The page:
For our holistic management option where we look after all elements for you, VAT is applicable on all elements of our invoice. Very straightforward.
VAT IS APPLICABLE ON ALL STAFF COSTS
2. Permanent Placement
Our role here is to find the staff for you, make sure they are settled in, then you employ and manage then. VAT is applicable only on our permanent placement fee. As the managing agent, if you employ the staff, you will be obliged to apply VAT to the total staff costs – i.e. their salary will be subject to VAT. If YOUR client (the landlord) employs the staff, then VAT would not be applied to the salary cost.
VAT IS ONLY APPLICABLE TO THE PLACEMENT FEE
3. tEMPORARY Placement
For providing temporary on-site staff, VAT is applicable on all elements of our invoice, as you would expect. Very straightforward.
VAT IS APPLICABLE ON ALL STAFF COSTS
4. tAILORED mANAGEMENT
Our tailored management option means VAT is only applied to our fee. When we source the staff for your site, there is NO permanent placement fee applicable. The staff will be for YOU to employ as the managing agent (VAT applicable) or for your client, the landlord, to employ (no VAT applicable).
VAT IS ONLY APPLICABLE TO OUR FEE
Why Cledor doesn’t do Joint Employment
Having taken expert advise from accountants and human resources professionals, Cledor is of the opinion that the use of joint employment – where a member of on-site staff has TWO employers at the same time – to avoid paying standard rate VAT on staff salaries, amounts to misuse and was not the intention of the legislation.
Cledor is aware of managing agents that fulfil the function of employer of the on-site staff whilst their client (landlord/RMC/freeholder) is also the employer. That means there needs to be a sharing of the employment responsibilities to justify the joint employment set-up.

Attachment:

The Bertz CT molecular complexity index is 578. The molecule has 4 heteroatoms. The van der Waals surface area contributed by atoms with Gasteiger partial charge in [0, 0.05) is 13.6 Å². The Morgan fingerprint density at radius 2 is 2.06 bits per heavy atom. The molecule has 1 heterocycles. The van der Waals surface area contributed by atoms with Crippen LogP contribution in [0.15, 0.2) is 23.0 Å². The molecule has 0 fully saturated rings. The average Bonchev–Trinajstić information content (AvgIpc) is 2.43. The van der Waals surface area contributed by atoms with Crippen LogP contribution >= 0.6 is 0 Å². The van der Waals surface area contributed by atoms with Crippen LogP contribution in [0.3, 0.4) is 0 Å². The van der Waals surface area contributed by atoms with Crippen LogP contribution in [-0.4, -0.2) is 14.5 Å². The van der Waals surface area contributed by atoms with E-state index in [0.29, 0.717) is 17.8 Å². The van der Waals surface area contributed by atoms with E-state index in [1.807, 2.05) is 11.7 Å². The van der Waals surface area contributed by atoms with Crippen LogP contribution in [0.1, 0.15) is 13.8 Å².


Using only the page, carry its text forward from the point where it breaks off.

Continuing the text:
Cledor is also aware of recruitment companies jointly employing on-site staff with the landlord simply to avoid VAT. Such recruitment companies seek to do 100% of the management of the staff thus it’s difficult to see how there is a sharing of employment duties.
In neither of the above joint employment examples can we see a legitimate reason for joint employment, other than to avoid VAT. The simplest and easiest solution – if VAT is to be avoided – is to convince the client (landlord/RMC/freeholder) to be the sole employer and the managing agent (or a company like Cledor) charges a fee for their management.
A member of on-site staff with two employers rather than one is likely to cause confusion when seeking instructions or where there are performance issues or a grievance, even if the employment contract is sufficiently detailed to cater for every conceivable situation.
If HMRC concludes that the use of joint employment in managing agent circles is simply a ruse to avoid VAT, then that ‘loophole’ will be closed by the issuing of further guidance or even retrospective VAT charges which would be particularly unpalatable for service charge paying leaseholders.